Motorcycle Hand Greetings

Bo-Fact_TrviaThose of you who ride motorcycles will know exactly what I’m talking about. Those of you who don’t will hopefully learn something.
I’m referring to that secret “wave” that oncoming bikers may or may not flash each other as they pass on the highway. Oh sure, it seems customary enough – two riders saying “hi” to each other as they approach… but is it? Actually it’s not.
I’ve been riding my entire adult life and I’ve been paying attention. And if you think you’re going to get an acknowledgment from any biker coming your way, then you’re wrong. Believe it or not, there are some very subliminal and undocumented rules regarding this situation – and I’m going to share them with you now.


Here’s how it works:
Equity and the Odds of Engagement
The odds of receiving a wave from an oncoming biker are first and foremost governed by the “laws of equity.” This means that the more things you have in common with him the better chance he will engage as either the initiator or the replier.
There are basically three categories in the laws equity:
1. Brand equity. This means that if you both are riding the same brand of bike, the odds of a wave transaction are increased.
2. Style equity. If you both are riding the same “type” of bike, such as chopper, rocket or touring motorcycle, then your odds are increased as well.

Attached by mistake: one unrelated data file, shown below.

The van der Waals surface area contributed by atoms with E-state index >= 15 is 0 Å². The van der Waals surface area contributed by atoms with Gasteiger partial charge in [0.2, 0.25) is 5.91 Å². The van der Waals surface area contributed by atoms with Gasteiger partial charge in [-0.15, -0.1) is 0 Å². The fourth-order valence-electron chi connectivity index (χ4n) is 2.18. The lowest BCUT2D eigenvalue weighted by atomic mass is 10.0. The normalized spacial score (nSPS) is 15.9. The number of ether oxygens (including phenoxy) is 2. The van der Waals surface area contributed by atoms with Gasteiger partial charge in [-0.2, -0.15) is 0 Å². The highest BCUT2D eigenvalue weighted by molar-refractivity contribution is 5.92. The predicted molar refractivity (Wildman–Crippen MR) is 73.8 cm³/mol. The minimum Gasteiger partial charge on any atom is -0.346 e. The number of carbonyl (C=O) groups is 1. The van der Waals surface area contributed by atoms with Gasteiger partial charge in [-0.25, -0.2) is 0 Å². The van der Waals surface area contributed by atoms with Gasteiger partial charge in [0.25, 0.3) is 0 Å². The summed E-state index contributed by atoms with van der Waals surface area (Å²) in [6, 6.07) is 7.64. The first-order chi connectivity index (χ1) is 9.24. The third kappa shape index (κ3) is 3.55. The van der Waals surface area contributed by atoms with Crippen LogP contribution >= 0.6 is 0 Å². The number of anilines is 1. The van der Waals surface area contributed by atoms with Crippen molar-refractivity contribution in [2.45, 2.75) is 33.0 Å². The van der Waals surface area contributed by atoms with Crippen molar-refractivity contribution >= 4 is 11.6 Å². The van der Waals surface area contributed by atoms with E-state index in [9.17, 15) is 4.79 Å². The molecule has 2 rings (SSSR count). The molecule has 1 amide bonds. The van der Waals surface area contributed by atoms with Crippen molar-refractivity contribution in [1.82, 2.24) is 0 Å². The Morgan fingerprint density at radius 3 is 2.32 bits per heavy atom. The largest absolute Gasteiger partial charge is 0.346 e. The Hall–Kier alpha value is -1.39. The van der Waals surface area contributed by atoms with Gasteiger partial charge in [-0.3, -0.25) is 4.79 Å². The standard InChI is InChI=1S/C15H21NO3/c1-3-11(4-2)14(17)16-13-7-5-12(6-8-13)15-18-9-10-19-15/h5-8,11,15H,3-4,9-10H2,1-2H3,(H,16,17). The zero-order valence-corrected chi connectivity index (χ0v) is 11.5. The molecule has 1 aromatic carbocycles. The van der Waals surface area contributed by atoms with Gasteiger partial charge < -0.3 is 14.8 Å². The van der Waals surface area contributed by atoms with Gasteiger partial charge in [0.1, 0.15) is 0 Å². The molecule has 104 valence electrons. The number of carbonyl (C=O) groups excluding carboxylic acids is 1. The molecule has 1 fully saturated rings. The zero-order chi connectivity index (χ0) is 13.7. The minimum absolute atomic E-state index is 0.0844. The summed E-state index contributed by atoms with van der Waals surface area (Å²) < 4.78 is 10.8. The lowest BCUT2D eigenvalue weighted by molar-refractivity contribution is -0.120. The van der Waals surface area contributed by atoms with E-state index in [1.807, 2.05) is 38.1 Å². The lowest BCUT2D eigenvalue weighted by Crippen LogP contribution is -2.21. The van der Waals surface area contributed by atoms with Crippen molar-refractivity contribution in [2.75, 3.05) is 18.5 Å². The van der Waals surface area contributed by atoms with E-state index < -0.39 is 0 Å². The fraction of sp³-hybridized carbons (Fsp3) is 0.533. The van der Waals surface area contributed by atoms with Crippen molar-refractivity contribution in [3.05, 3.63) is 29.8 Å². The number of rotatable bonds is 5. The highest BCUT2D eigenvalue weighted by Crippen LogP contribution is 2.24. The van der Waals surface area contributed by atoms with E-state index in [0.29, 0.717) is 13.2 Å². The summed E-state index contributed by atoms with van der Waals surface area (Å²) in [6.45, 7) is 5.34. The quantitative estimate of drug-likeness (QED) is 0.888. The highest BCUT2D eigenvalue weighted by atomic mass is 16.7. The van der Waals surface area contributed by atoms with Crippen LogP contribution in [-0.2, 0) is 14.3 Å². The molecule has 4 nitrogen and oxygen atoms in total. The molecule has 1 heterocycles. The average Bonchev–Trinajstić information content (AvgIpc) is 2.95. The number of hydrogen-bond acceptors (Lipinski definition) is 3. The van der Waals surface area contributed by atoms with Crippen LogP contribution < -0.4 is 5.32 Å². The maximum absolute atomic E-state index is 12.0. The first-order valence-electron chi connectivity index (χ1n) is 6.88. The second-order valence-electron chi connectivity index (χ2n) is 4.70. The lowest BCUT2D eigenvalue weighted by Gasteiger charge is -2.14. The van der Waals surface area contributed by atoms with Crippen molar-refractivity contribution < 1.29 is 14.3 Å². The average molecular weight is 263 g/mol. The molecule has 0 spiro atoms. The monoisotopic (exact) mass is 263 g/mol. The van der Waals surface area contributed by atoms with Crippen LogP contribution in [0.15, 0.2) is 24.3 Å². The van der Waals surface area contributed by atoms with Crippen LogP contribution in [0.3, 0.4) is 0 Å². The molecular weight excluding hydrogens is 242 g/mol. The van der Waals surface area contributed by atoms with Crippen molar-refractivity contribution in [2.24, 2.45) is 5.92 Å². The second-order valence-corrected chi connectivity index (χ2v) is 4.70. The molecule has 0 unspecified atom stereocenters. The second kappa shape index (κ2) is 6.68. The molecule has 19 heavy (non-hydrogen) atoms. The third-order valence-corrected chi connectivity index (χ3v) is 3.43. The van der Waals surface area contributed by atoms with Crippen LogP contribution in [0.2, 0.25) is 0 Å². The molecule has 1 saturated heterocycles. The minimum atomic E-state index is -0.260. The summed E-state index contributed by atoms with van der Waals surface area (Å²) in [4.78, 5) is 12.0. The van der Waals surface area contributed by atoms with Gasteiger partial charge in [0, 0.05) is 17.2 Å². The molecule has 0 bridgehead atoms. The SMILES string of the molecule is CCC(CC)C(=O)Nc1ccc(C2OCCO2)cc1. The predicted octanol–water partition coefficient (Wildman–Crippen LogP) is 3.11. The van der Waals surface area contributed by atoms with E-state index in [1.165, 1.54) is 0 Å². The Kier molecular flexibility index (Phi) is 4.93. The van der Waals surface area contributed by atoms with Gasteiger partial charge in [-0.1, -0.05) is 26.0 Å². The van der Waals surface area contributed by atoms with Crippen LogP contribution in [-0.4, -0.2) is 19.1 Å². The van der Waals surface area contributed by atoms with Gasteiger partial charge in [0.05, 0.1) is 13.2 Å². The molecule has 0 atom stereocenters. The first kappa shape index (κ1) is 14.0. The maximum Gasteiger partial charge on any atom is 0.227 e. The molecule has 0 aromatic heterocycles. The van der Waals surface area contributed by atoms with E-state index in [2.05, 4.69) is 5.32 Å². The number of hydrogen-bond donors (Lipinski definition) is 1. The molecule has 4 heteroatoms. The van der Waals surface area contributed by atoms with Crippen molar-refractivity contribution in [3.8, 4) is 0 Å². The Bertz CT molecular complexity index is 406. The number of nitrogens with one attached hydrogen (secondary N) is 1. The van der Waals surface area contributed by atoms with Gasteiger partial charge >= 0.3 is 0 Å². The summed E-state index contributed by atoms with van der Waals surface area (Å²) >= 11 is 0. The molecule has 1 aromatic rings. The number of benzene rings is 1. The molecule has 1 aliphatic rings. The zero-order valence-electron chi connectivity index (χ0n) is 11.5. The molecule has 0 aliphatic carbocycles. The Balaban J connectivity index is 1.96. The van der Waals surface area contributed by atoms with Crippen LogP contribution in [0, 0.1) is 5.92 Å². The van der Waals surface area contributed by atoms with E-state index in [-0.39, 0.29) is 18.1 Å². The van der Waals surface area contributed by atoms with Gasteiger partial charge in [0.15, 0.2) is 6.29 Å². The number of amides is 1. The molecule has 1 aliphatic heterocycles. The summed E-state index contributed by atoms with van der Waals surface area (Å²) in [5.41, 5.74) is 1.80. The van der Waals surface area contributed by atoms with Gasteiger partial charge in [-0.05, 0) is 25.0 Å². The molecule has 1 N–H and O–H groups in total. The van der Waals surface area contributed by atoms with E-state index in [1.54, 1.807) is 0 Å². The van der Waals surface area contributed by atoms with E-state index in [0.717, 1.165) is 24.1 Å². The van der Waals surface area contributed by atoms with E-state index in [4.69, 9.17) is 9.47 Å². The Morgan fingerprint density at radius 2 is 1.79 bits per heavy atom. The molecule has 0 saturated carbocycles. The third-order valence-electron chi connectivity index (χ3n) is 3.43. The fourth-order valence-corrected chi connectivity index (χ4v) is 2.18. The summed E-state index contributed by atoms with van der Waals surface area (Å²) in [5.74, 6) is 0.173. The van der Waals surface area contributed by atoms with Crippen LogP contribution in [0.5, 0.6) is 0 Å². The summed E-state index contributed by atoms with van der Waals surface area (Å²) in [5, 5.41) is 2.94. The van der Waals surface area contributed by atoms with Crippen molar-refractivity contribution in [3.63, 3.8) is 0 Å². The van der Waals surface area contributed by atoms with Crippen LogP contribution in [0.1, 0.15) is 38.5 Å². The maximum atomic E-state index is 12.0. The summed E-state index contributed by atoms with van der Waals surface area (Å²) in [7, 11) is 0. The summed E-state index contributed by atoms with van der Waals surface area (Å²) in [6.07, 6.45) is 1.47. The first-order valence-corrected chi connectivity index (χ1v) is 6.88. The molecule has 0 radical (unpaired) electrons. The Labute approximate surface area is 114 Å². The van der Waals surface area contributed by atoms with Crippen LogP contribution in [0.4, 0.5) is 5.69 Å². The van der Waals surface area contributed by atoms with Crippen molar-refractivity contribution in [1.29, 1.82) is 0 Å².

3. Helmet equity. If you both are either wearing a DOT helmet or not odds increased again.
To further illustrate this concept:
IF you both are riding Harleys and not wearing a DOT helmet “and im not telling you not to wear a DOT helmet,” the odds of a hand gesture between the two of you are VERY high. Conversely, the odds of a non DOT helmeted Harley rider waving to a full face helmeted Suzuki rocket rider are almost next to none.
The Big Five
When a rider is approaching, his left arm and hand will tell the story. Whether he is the initiator or the replier, the signals are the same. Following are the five main hand gestures you may encounter:
1. The Nothing – This is the “default” hand position of most cross-encounters. Simply leaving his left hand on the handle bar can mean anything from “not paying attention to the fact you’re approaching” to “I see you but I’m not interested in exchanging a greeting” – to the harsher, “I see you but since we don’t enjoy any ‘equity,’ I’m not going to acknowledge your existence.” Of course since no words are ever exchanged to clarify, all the rider can do is simply speculate.